The Masseria belongs to the siblings Costanza Messina, Corrado Messina, Nicola Messina and Giulia Messina and has been in their family for hundreds of years, ever since it was acquired by their ancestor, Corrado Calogero Rizzuto, in the late 1700s; it was passed on to his daughters Costanza and Vicenzina and, finally, to the grandmother of the current owner, Costanza Falbo, though before being acquired by Corrado Calogero Rizzuto it was part of the Nicolaci domain, owned by the Prince of Noto.
And yet, before becoming a Masseria — a fortified farm house or country house — linked to the farms of a wealthy Sicilian family, the building had many other purposes.
The original structure dates back to 1200; the tower stands directly opposite the Masseria and, due to its strategic position on elevated ground, was ideal for defense purposes. And throughout the remaining centuries it is believed that the structure was used for various purposes, from a fort in medieval times to a Masseria linked to the agricultural activities that developed in the 1700s and 1800s in Sicily.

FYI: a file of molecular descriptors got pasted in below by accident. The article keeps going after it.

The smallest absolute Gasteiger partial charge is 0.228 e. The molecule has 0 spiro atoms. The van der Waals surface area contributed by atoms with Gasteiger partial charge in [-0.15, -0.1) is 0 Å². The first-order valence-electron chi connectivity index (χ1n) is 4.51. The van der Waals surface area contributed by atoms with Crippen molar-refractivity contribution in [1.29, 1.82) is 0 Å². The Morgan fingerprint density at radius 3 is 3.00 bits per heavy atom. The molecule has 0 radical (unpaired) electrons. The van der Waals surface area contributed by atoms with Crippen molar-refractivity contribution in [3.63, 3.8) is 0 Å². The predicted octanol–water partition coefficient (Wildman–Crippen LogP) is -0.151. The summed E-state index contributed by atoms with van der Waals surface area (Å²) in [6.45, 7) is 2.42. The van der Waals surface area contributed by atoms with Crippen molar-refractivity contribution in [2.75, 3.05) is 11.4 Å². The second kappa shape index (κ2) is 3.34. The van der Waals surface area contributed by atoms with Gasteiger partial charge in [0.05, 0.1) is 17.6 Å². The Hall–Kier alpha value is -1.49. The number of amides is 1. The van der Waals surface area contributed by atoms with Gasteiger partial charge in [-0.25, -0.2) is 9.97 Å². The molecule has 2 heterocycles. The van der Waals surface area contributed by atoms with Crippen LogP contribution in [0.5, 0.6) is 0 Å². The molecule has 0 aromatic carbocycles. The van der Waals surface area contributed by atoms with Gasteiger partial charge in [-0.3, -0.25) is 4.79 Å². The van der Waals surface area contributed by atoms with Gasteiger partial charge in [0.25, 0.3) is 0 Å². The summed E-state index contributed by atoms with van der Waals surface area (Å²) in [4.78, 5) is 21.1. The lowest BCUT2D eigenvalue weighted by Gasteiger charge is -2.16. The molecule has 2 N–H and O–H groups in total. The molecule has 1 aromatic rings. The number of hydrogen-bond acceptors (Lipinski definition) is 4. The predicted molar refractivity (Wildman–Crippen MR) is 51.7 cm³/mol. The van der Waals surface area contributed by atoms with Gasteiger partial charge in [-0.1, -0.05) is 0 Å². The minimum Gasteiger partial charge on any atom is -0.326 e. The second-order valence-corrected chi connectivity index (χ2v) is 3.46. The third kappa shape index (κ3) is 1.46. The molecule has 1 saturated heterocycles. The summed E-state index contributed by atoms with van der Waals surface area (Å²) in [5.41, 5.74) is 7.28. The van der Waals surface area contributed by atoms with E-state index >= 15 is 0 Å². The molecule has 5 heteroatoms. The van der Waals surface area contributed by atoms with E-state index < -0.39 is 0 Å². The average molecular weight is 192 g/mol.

The restoration work on the Masseria began in 2012 and was completed a year later, with the focus being to maintain the architectural elements of the original building; which is why you will find, alongside other items of furniture, the palmento — where grapes were processed into wine — which is now a room for board games, reading and siestas; in addition, the Masseria still contains the macina — a wheel historically pushed by donkeys in the production of oil. All those ancient architectural elements have been perfectly inserted into a contemporary living space with an aim toward combing nature, culture, tradition and modernity in such a way that would preserve the essence of a truly special and unique place to live with all the modern comforts, but also with that distinct Mediterranean feel of being ‘timeless’.
It’s a palace and a fortress and a farmhouse.
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